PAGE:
The standard floors all feature a loggia facing south west. By pushing the upper floors the penthouses can all feature an additional balcony over the full width of the apartment with a sensational view over the skyline of Rotterdam.

Site plan of Turquoise tower by NL Architects that staggers back to create sunny balconies
Site plan - click for larger image

Location: Boezemlaan, Nieuw Crooswijk, Rotterdam
Client: OCNC, Woonstad Rotterdam, Proper-Stok Groep, ERA Contour
Program: housing (28 units), retail space, total 3,600 sqm
Process: design 2008, start construction 2010, completion 2013
NL Architects: Pieter Bannenberg, Walter van Dijk, Kamiel Klaasse
Project Architect: Sarah Möller
Collaborators: Thijs van Bijsterveldt, Wim Sjerps, Stefan Schülecke, Florent Le Corre, Gerbrand van Oostveen, Gen Yamamoto
Structural Engineering and Working Drawings: Adviesbureau voor Bouwtechniek (ABT)
Contractor: ERA Contour

Basement plan of Turquoise tower by NL Architects that staggers back to create sunny balconies
Basement plan - click for larger image
Basement plan of Turquoise tower by NL Architects that staggers back to create sunny balconies
Ground floor plan - click for larger image
First floor plan of Turquoise tower by NL Architects that staggers back to create sunny balconies
First floor plan - click for larger image
Second to seventh floor plan of Turquoise tower by NL Architects that staggers back to create sunny balconies
Second to seventh floor plan - click for larger image
Eighth floor plan of Turquoise tower by NL Architects that staggers back to create sunny balconies
Eighth floor plan - click for larger image
Ninth floor plan of Turquoise tower by NL Architects that staggers back to create sunny balconies
Ninth floor plan - click for larger image
Tenth floor plan of Turquoise tower by NL Architects that staggers back to create sunny balconies
Tenth floor plan - click for larger image
Eleventh floor plan of Turquoise tower by NL Architects that staggers back to create sunny balconies
Eleventh floor plan - click for larger image
Twelfth floor plan of Turquoise tower by NL Architects that staggers back to create sunny balconies
Twelfth floor plan - click for larger image
Thirteenth floor plan of Turquoise tower by NL Architects that staggers back to create sunny balconies
Thirteenth floor plan - click for larger image
Fourteenth floor plan of Turquoise tower by NL Architects that staggers back to create sunny balconies
Fourteenth floor plan - click for larger image
Section of Turquoise tower by NL Architects that staggers back to create sunny balconies
Section - click for larger image
  • Colonel Pancake

    The most notable part of the project was the completely soulless block of contemporary housing. It’s depressing how often architecture is regressive and inferior to historical standards of urbanism.

    • spadestick

      Your comment is uninformed – it’s got nothing to do with style. It’s the articulation of the streetscape which includes scale, and softscaping (trees alone are not what you call softscape). What you see here is a lack of that. Compare with Borneo Sporenburg (not the waterside) – architects’ hands are often tied by the planners who had planned the streetscape.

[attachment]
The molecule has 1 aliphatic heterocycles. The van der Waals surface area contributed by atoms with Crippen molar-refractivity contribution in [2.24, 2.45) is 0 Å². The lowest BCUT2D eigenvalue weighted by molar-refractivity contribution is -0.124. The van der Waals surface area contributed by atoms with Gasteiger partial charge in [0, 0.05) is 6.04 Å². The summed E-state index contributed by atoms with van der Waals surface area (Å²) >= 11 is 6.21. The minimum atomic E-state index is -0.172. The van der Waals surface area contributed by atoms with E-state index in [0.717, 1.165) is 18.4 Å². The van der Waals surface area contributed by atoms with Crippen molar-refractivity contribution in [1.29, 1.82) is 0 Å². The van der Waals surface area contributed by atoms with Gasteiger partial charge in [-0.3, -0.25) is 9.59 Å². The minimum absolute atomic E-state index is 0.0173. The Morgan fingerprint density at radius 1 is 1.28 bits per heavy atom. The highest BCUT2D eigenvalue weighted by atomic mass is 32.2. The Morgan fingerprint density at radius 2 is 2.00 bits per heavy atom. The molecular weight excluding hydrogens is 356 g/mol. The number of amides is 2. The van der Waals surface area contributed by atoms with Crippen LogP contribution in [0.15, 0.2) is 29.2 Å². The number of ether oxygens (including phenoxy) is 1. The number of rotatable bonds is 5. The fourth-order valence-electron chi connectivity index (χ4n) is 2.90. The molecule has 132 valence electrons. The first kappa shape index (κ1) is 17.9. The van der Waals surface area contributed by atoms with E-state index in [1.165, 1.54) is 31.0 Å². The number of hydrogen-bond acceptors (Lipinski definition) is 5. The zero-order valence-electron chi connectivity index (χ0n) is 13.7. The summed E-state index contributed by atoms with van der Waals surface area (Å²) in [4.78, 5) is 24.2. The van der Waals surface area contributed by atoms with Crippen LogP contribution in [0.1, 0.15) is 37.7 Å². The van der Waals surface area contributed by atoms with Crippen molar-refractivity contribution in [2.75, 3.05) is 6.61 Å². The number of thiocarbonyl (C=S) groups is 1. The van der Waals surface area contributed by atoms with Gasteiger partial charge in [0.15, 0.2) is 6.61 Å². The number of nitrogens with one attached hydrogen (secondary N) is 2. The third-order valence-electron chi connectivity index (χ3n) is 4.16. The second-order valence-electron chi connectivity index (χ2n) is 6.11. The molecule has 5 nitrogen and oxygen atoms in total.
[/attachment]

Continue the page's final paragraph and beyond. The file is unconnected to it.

Bad architecture often helps the good architecture look much better, but the streetscape/landscape helps to solidify that effect.

    • Tyssot

      I live very near this new development and it is in reality uninspiring and uninteresting.

  • kkkkkkk

    Concept diagram makes no sense. So by tilting the top the sun comes out?

    • bbbbbb

      By tilting the top, the building gains sunlit terraces (as opposed to shaded balconies of a standard tower). It’s a simple concept to grasp :)

      • ceekay

        What about the other side of the building?

  • grig

    If they were aiming for ugly why stop here? Again, just because something can be done does not mean we should go and do it.

  • Jungle Julie

    Oh diagrams, it’s like jokes getting told too often, only people who live in it will have to endure it all the time.

  • asolitarywave

    Wow – two staircases and a lift for a pair of one bed flats on each floor. I’m all up for dual aspect housing, but this (especially on say the eleventh floor where the shift creates a superwide staircase) is ridiculously inefficient.

  • os

    Everything that is wrong about architecture. In turquoise.

  • Barry

    Completely disagree with all comments.

    Come visit some of the residential tower blocks going up around the UK to understand uninspiring and uninteresting. From the limited angles and views to appreciate the buildings completely in their context, they seem to have a quiet gravitas which is befitting of a “background” architecture these types of developments aspire to be. They’re not shouty gimmicky “look at me” architecture that the commenters on these boards so often fornicate themselves over.

    To add, given the amount construction site featured in the images this is probably an initial phase of a development so any ‘soulless’ finger pointing should be reserved for if the comment still holds true in 10 years time.

  • ringo star

    Agreed.